Aug. 7, 2012 at 8:54 AM ET
Driving along the same path that Meriwether Lewis and William Clark blazed two centuries ago, music festivalgoers headed into Oregon territory seldom explored since then. Upon entrance to the campsite of the What The Festival, a three-day electronic music event, the rural area’s perils became clear when security issued a single piece of advice: watch out for the rattlesnakes.
“It’s not just a walk in the park,” said Peter Clark, director and producer of WTF, as the festival is colloquially called. "It’s a site that’s never been used for a festival so therefore you have to educate people as to what they’re getting into. They’re not just going to (an urban) venue where they don’t have to worry about that.”
Set on a spacious cattle ranch in Tygh Valley, Ore., the weekend of July 28, the What The Festival certainly had its natural dangers, but the allure of languid country days and starry evenings clearly outweighed them. The event ended up selling out. Setting all of that up, however, and for the first time no less, was a complicated affair. Relying on exactly 172 volunteers, the inaugural festival of 3,000 took a grassroots approach that both accommodated its moderate budget and stayed in line with its bohemian feel.
Volunteers took photographs for the festival, dealt with public relations and marketing, and worked backstage. A huge team of helpers also distributed posters in a variety of cities, including nearby Portland and Seattle, to promote the first-time event, and they were excited to help out.
“Being on the street team was not only a great way to get the word out,” said 21-year-old WTF volunteer Emily Meltzer, who lives in Seattle. “But it also made me even more excited to be a part of this inaugural festival.”
Clark noted the necessity of volunteers and their unwavering dedication, saying, “They’re the ones that will come out there and do any job and really not give you that much attitude about it.”
There was certainly much to be excited about as volunteers got in to the festival for free, where there was not only music but also yoga, a hookah lounge, interactive art installations, even a mobile spa offering massages and spa treatments. Although the spa seemed slightly gauche, going against the air of beatnik calm that permeated the festival, the rest of the festival’s offerings were right on point.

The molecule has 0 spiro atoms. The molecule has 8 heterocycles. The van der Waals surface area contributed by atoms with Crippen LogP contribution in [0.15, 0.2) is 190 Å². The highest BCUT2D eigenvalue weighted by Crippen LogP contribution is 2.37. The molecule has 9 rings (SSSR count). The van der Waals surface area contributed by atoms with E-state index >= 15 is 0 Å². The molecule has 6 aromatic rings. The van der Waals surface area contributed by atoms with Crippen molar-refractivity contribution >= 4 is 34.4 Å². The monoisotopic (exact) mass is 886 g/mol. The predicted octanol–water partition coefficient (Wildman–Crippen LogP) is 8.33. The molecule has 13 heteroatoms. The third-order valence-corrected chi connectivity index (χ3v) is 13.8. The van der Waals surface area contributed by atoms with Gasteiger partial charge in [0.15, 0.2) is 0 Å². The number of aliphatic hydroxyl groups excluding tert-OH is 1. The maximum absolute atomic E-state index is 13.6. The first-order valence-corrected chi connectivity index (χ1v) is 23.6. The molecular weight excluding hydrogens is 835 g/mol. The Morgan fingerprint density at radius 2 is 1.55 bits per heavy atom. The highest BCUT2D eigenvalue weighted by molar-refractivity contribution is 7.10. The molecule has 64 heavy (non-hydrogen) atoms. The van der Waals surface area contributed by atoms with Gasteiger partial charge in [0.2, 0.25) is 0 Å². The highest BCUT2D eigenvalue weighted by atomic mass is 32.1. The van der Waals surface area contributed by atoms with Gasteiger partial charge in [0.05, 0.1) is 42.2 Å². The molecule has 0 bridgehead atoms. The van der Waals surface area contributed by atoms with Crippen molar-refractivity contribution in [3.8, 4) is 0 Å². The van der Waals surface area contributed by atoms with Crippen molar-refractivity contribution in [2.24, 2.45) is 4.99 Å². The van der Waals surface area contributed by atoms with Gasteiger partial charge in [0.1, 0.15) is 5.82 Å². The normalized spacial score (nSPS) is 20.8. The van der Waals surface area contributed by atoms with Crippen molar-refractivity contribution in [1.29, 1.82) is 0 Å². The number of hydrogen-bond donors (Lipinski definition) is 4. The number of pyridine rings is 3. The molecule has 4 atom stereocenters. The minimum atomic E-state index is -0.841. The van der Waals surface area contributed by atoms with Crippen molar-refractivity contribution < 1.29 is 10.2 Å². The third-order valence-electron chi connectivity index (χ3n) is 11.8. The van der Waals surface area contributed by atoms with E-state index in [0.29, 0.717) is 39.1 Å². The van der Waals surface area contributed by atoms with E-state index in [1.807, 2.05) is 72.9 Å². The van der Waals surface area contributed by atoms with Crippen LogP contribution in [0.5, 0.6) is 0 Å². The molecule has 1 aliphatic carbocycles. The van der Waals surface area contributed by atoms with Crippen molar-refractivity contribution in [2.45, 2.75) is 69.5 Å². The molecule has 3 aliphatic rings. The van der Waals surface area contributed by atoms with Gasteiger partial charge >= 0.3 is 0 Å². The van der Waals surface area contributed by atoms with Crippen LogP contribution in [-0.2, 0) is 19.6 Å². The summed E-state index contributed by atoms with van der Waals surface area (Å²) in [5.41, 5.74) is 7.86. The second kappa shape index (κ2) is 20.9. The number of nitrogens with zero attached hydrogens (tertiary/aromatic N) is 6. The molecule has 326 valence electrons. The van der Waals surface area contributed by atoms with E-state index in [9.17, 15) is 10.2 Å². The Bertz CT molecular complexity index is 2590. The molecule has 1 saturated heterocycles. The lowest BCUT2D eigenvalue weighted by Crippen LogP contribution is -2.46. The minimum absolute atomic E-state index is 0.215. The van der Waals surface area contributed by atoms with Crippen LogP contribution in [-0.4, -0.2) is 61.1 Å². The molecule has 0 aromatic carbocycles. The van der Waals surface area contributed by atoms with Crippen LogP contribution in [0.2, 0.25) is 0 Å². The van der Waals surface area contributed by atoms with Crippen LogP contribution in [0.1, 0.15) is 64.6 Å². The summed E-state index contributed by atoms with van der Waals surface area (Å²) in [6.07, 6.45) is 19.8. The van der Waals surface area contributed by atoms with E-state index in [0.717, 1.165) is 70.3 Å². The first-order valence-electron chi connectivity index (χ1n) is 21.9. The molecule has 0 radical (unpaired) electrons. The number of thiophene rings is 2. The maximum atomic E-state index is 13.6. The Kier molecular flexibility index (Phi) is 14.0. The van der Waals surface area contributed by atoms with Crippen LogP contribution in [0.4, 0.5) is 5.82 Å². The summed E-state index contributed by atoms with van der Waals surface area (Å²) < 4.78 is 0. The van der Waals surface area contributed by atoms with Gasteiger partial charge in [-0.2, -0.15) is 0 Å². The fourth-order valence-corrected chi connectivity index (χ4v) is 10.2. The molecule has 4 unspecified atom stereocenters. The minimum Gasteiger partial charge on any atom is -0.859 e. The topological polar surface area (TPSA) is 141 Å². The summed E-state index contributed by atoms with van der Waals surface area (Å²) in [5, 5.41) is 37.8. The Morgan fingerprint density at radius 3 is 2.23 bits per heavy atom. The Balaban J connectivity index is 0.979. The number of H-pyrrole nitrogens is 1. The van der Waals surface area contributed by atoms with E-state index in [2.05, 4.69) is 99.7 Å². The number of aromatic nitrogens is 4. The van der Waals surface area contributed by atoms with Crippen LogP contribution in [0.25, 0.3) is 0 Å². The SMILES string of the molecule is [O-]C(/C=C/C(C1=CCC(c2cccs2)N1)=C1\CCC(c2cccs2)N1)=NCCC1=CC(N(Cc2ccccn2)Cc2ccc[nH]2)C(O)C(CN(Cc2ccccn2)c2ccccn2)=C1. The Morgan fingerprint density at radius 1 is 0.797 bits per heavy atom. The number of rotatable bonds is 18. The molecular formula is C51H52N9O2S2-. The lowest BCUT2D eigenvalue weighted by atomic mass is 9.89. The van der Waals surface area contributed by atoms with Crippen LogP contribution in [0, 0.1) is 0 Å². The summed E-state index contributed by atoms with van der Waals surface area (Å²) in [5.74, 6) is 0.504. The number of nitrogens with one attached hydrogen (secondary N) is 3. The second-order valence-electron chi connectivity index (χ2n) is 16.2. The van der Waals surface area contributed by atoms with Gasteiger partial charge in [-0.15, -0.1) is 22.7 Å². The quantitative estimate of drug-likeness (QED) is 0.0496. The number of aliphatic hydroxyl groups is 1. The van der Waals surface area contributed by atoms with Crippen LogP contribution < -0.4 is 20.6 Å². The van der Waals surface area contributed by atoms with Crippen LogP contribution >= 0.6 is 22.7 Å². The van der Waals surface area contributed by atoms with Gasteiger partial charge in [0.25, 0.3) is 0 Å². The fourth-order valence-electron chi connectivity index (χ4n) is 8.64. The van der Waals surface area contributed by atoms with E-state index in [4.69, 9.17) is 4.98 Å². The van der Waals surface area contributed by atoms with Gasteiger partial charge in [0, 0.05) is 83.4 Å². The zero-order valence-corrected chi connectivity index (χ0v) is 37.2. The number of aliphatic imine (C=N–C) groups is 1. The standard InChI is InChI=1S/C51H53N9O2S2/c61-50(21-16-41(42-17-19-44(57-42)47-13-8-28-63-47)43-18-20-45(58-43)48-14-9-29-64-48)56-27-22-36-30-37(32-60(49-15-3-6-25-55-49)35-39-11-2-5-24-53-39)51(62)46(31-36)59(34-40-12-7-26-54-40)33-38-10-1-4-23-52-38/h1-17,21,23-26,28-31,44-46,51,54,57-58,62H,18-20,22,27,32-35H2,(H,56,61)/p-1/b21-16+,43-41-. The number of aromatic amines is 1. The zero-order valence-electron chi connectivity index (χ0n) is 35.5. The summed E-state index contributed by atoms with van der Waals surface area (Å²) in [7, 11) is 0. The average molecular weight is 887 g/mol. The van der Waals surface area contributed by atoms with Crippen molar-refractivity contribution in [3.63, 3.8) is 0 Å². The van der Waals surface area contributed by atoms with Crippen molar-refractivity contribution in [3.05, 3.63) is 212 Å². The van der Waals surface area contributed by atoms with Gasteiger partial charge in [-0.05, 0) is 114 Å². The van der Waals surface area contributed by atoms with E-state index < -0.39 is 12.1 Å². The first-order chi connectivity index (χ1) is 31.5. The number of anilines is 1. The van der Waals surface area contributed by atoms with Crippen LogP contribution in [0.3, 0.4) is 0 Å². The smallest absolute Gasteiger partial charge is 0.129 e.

“We wanted a mature audience. We wanted it to be tasteful, classy, a little bit more upscale,” Clark said. “We didn’t get the kids. We didn’t get the Kandy Ravers and all that sort of thing,” referring to the groups of tweens and teens who attend raves dressed in bright colors, exchanging small trinkets to gesture friendship.
Putting on this outdoor festival takes a far different approach than more urban events, such as Chicago’s Lollapalooza and Pitchfork, Seattle’s Bumbershoot, Miami’s Ultra, or Paris’ Rock en Seine to name a few. One of the most difficult parts is finding a suitable location, but when Peter Clark and his team were approached by the cattle ranch landowners they knew almost immediately this would be the festival’s home. The spaciousness, the relative proximity to Portland, the atmosphere created by the wide sky and surrounding, acoustically complementary cliffs -- WTF had a home.
“I think this feeling really brings something out of people and creates a really amazing flow of energy throughout the event,” noted Matt Dressman, the festival’s marketing director.
Festivalgoers were quick to concur. “There’s just so much natural wonder up here,” said Andrew Oberland, 24, who works at a software company in Portland. “It’s a little hot -- maybe could use a little more shade -- but it’s amazing!”
Neither the heat nor the possible rattlesnakes put a damper on the festival that was, by all accounts, a success.
“For a first year festival, I think we knocked it out of the park,” said Clark. “Coming away from an event and already looking towards next year -- considering I just got off site yesterday -- is pretty amazing.”